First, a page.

(b) that, on an outline of the facts alleged in the proceedings or such other evidence as the Magistrate may consider relevant, it would be more appropriate to deal with the defendant in accordance with the provisions of this Part than otherwise in accordance with law, the Magistrate may take the action set out in subsection (2) or (3).

(2) The Magistrate may do any one or more of the following:

(a) adjourn the proceedings,

(b) grant the defendant bail in accordance with the Bail Act 1978 ,

(c) make any other order that the Magistrate considers appropriate.

(3) The Magistrate may make an order dismissing the charge and discharge the defendant:

(a) into the care of a responsible person, unconditionally or subject to conditions, or

(b) on the condition that the defendant attend on a person or at a place specified by the Magistrate for assessment of the defendant’s mental condition or treatment or both, or

(c) unconditionally.

(3A) If a Magistrate suspects that a defendant subject to an order under subsection (3) may have failed to comply with a condition under that subsection, the Magistrate may, within 6 months of the order being made, call on the defendant to appear before the Magistrate.

(3B) If the defendant fails to appear, the Magistrate may:

(a) issue a warrant for the defendant’s arrest, or

(b) authorise an authorised officer within the meaning of the Criminal Procedure Act 1986 to issue a warrant for the defendant’s arrest.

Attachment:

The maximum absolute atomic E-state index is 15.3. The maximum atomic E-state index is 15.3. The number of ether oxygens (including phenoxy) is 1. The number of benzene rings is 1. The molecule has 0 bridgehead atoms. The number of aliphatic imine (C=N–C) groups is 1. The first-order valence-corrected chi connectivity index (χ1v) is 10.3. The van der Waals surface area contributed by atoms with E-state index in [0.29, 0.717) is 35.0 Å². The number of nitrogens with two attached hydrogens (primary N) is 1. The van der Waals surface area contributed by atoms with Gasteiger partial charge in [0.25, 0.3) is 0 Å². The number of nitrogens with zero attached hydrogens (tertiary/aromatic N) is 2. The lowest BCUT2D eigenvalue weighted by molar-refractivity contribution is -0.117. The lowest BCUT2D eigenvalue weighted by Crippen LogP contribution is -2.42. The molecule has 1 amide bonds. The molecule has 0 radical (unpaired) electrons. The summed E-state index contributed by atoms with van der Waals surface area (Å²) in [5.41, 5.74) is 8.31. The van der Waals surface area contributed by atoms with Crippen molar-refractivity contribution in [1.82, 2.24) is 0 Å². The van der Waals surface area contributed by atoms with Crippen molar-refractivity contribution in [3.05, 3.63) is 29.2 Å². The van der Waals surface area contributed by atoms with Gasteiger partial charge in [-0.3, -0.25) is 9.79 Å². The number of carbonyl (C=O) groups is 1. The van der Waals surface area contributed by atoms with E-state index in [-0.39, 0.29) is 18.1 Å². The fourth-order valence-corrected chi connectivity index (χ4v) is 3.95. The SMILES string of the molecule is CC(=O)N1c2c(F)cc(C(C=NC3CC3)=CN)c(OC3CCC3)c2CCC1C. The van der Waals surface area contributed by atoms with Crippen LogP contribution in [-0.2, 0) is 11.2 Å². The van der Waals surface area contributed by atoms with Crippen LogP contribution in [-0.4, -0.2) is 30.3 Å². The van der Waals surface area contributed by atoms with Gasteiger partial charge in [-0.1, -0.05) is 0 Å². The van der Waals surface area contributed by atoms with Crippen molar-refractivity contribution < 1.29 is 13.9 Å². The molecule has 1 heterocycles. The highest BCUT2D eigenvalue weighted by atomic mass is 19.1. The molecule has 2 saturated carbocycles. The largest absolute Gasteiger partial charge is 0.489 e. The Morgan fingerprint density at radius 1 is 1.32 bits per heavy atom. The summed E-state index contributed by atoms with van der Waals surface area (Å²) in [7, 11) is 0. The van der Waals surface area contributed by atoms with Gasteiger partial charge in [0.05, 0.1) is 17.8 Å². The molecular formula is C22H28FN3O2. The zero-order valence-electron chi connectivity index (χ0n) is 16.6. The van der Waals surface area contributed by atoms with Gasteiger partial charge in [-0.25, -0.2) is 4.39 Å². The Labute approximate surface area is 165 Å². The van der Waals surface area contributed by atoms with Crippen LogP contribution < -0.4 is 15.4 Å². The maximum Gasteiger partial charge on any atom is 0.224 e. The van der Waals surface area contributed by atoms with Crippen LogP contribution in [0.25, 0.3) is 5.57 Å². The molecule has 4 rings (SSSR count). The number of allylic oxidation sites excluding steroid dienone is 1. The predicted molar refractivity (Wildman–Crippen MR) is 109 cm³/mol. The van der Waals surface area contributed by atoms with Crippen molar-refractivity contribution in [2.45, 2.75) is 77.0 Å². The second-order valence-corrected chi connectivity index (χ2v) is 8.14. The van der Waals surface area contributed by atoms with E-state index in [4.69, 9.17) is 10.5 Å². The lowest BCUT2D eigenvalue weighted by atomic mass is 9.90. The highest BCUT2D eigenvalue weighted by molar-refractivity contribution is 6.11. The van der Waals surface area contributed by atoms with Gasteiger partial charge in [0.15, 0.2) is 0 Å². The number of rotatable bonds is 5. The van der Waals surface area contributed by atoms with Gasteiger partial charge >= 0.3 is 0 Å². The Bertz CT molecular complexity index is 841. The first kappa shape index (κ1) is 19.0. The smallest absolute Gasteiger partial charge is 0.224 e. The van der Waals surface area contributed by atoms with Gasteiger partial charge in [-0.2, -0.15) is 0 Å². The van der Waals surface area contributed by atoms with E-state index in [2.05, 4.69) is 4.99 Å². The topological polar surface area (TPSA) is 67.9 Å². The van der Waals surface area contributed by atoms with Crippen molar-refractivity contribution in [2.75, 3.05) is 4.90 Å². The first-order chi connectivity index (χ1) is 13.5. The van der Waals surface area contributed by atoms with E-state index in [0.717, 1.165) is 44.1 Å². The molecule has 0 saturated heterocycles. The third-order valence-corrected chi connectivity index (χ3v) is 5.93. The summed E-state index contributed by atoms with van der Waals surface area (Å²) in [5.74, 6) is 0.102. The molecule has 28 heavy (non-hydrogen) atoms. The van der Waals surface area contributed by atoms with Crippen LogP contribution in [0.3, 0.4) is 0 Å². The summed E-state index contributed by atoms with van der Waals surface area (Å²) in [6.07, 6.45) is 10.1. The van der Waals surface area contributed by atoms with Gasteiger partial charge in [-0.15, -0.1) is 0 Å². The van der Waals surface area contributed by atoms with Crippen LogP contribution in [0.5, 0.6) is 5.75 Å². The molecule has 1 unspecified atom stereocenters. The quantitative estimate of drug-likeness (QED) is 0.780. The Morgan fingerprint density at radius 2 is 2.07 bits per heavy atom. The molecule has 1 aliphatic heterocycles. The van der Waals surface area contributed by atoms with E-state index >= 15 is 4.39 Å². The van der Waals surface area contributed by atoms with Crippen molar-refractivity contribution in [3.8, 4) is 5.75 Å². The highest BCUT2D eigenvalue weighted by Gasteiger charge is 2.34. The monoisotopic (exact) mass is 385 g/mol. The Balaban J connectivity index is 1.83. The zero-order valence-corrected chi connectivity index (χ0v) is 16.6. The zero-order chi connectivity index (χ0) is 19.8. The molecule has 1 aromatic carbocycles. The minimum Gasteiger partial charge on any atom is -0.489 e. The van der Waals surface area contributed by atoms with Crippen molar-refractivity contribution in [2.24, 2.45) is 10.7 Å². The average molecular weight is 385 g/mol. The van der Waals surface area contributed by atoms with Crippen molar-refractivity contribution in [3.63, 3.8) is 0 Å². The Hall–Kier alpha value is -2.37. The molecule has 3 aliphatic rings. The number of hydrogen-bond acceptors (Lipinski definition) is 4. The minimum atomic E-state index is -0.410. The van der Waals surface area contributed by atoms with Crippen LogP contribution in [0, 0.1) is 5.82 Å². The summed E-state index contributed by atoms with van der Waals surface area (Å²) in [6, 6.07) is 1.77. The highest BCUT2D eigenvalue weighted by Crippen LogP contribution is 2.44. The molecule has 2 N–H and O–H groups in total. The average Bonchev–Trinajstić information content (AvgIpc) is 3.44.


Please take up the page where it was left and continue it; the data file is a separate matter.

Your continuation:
(3C) If, however, at the time the Magistrate proposes to call on a defendant referred to in subsection (3A) to appear before the Magistrate, the Magistrate is satisfied that the location of the defendant is unknown, the Magistrate may immediately:

(a) issue a warrant for the defendant’s arrest, or

(b) authorise an authorised officer within the meaning of the Criminal Procedure Act 1986 to issue a warrant for the defendant’s arrest.

(3D) If a Magistrate discharges a defendant subject to a condition under subsection (3), and the defendant fails to comply with the condition within 6 months of the discharge, the Magistrate may deal with the charge as if the defendant had not been discharged.

(4) A decision under this section to dismiss charges against a defendant does not constitute a finding that the charges against the defendant are proven or otherwise.

(4A) A Magistrate is to state the reasons for making a decision as to whether or not a defendant should be dealt with under subsection (2) or (3).

(4B) A failure to comply with subsection (4A) does not invalidate any decision of a Magistrate under this section.

(5) The regulations may prescribe the form of an order under this section.